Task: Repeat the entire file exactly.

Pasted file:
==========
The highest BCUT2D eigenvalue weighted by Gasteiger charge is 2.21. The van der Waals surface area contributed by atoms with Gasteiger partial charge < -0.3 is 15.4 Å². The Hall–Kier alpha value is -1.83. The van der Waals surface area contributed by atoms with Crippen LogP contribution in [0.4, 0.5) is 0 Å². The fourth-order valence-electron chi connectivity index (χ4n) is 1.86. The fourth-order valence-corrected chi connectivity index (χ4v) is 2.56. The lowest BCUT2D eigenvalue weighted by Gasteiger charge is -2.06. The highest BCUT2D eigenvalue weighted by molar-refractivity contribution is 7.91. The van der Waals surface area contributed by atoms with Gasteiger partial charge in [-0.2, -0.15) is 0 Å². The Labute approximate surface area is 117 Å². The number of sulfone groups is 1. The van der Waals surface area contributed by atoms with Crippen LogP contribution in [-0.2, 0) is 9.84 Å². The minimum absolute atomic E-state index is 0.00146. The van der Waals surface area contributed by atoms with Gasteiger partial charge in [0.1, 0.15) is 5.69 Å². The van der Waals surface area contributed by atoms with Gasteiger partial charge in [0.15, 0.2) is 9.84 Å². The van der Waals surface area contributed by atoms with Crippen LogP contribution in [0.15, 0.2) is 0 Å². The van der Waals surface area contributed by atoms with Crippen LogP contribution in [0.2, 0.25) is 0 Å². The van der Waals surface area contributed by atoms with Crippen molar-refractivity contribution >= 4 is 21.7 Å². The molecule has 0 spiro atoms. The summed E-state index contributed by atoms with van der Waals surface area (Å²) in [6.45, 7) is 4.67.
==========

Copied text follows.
The highest BCUT2D eigenvalue weighted by Gasteiger charge is 2.21. The van der Waals surface area contributed by atoms with Gasteiger partial charge < -0.3 is 15.4 Å². The Hall–Kier alpha value is -1.83. The van der Waals surface area contributed by atoms with Crippen LogP contribution in [0.4, 0.5) is 0 Å². The fourth-order valence-electron chi connectivity index (χ4n) is 1.86. The fourth-order valence-corrected chi connectivity index (χ4v) is 2.56. The lowest BCUT2D eigenvalue weighted by Gasteiger charge is -2.06. The highest BCUT2D eigenvalue weighted by molar-refractivity contribution is 7.91. The van der Waals surface area contributed by atoms with Gasteiger partial charge in [-0.2, -0.15) is 0 Å². The Labute approximate surface area is 117 Å². The number of sulfone groups is 1. The van der Waals surface area contributed by atoms with Crippen LogP contribution in [-0.2, 0) is 9.84 Å². The minimum absolute atomic E-state index is 0.00146. The van der Waals surface area contributed by atoms with Gasteiger partial charge in [0.1, 0.15) is 5.69 Å². The van der Waals surface area contributed by atoms with Gasteiger partial charge in [0.15, 0.2) is 9.84 Å². The van der Waals surface area contributed by atoms with Crippen LogP contribution in [0.15, 0.2) is 0 Å². The van der Waals surface area contributed by atoms with Crippen LogP contribution in [0.2, 0.25) is 0 Å². The van der Waals surface area contributed by atoms with Crippen molar-refractivity contribution >= 4 is 21.7 Å². The molecule has 0 spiro atoms. The summed E-state index contributed by atoms with van der Waals surface area (Å²) in [6.45, 7) is 4.67.